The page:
Abbo of Fleury

Abbo or Abbon of Fleury (Latin: Abbo Floriacensis; c. 945 – 13 November 1004), also known as Saint Abbo or Abbon, was a monk and abbot of Fleury Abbey in present-day Saint-Benoît-sur-Loire near Orléans, France.[1]

Abbo of Fleury
Tract by Abbo of Fleury.jpg
Title page from a tract written by Abbo of Fleury, showing the word "ABBO", created between 962 and 986 in Fleury Abbey
Bornc. 945
Died13 November 1004(1004-11-13) (aged 58–59)
The monastery of La Reole in Gascony
Venerated inCatholic Church
Eastern Orthodox Church
Feast13 November


Abbo was born near Orléans and brought up in the Benedictine abbey of Fleury.[2] He was educated at Paris and Reims, devoting himself to philosophy, mathematics, and astronomy. He spent two years (985-987) in England, mostly in the newly founded monastery of Ramsey in Huntingdonshire, assisting Archbishop Oswald of York in restoring the monastic system. He was also abbot and director of the school of this newly founded monastery from 986 to 987.[3]

Abbo returned to Fleury in 988, where he was selected as its abbot after Abbot Oilbold's death.[2] Another monk who had secured the support of the King and the Bishop of Orléans contested the choice and the matter assumed national importance. Gerbert of Aurillac later Pope Sylvester II, settled the matter in Abbo's favor. The new abbot became active in contemporary politics: for example, he attended the Synod of Verzy, near Reims, at which Arnulf, Archbishop of Reims was tried for treason and deposed, to make way for Gerbert.Arnulf of Orléans, with whom Abbo feuded over monastic reform from 988 until 994, also attended the conference.

In 996 King Robert II (Robert the Pious) sent him to Rome to ward off a threatened papal interdict over Robert's marriage to Bertha. On the way to Rome he met Pope Gregory V, who was a fugitive from the city from which the Antipope John XVI had expelled him. Between the Pontiff and the Abbot the greatest esteem and affection existed. The royal petition for a dispensation was rejected. Abbo succeeded in bringing about the restoration of Arnulf to the see of Reims. He was influential in calming the excitement and fear about the end of the world which was widespread in Europe in 1000.[4]

In 1004 he attempted to restore discipline in the monastery of La Réole, in Gascony, by transferring some of the monks of Fleury into that community. But the trouble increased; fighting began between the two parties and when Abbo endeavoured to separate them he was pierced in the side by a lance. He concealed the wound and reached his cell, where he died in the arms of his faithful disciple Aimoin, who has left an account of his labours and virtues. The miracles wrought at his tomb soon caused the Church of Gaul to regard him as a saint and martyr, although he does not seem to have been canonized by Rome officially. His feast is kept on 13 November.


During his time in England, Abbo learned of the martyrdom of Edmund of East Anglia (November 870). In response, he wrote a passion in Latin about it. He also wrote a Latin grammar for his English students, and three poems to Dunstan. Among his other works are a simplification of the computus, the computation of the date of Easter; an Epitome de XCI Romanorum Pontificum Vitis (book on the lives of Roman popes, which is an abridgement of the earlier Liber Pontificalis), a Collectio Canonum, with clarifications about topics of Canon Law, and other treatises on controversial topics and letters. Around 980 to 985, he wrote a commentary on the "Calculus" of Victorius of Aquitaine, before the introduction of Arabic numerals, when calculations were often quite complex. The wide range of Abbo's thought is reflected in the commentary, covering the nature of wisdom, the philosophy of numbers, the relationship of unity and plurality, and the arithmetic of the Calculus. Abbo drew on his knowledge of grammar, logic and cosmology to illustrate his arguments, and set it all in the broader context of his theology of Creation. Most of Abbo's works can be found in the Patrologia Latina (CXXXIX, 375–582).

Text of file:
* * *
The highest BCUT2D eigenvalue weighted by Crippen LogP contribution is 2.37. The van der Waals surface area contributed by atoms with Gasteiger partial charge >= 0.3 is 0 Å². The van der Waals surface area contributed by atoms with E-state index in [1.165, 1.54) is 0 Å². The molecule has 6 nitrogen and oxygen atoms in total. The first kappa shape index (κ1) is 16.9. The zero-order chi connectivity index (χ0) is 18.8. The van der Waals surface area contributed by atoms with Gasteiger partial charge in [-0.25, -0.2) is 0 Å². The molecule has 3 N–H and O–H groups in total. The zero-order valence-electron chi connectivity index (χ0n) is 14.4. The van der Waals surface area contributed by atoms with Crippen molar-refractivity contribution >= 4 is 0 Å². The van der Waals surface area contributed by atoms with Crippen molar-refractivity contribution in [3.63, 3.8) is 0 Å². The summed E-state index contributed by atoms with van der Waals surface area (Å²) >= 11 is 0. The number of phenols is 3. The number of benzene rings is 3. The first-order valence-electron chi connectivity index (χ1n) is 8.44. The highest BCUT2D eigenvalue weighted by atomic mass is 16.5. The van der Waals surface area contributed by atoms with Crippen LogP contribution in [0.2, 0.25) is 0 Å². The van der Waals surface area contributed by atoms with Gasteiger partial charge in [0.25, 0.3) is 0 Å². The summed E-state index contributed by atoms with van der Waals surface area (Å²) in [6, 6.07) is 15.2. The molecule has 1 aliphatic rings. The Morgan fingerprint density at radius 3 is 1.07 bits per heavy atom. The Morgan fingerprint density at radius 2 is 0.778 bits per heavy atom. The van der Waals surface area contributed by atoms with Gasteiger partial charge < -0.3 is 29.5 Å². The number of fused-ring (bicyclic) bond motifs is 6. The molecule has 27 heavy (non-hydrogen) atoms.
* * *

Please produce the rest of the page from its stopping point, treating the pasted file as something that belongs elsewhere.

There is one contemporary biography, written by his disciple Aimoin of Fleury, in which much of Abbo's correspondence was reproduced. It is of great importance, including as a historical source of information about the reign of Robert II of France, especially with reference to the Papacy.

Richard W. Pfaff sums up Abbo's achievements as follows: "One of the most versatile thinkers and writers of his time, Abbo put his mark on several areas of medieval life and thought, but none more so than in transmitting much that was valuable from the tradition of reformed French monasticism to the nascent monastic culture of late tenth-century England."[5]



  1. ^ Michael Walsh (ed.). Dictionary of Christian Biography. Continuum. pp. 1–2. ISBN 0826452639.
  2. ^ a b Schaff, Philip. "Abbo of Fleury", The New Schaff-Herzog Encyclopedia of Religious Knowledge, Vol. I, Funk & Wagnalls, 1949
  3. ^ “Saint Abbo of Fleury”. 13 November 2009. Web. {2012-9-29}. <
  4. ^ Campbell, Thomas. "St. Abbon." The Catholic Encyclopedia. Vol. 1. New York: Robert Appleton Company, 1907. 19 Sept. 2012 <>.
  5. ^ Richard W. Pfaff, ‘Abbo of Fleury (St Abbo of Fleury) (945x50–1004)’, Oxford Dictionary of National Biography, Oxford University Press, 2004, accessed 13 April 2012.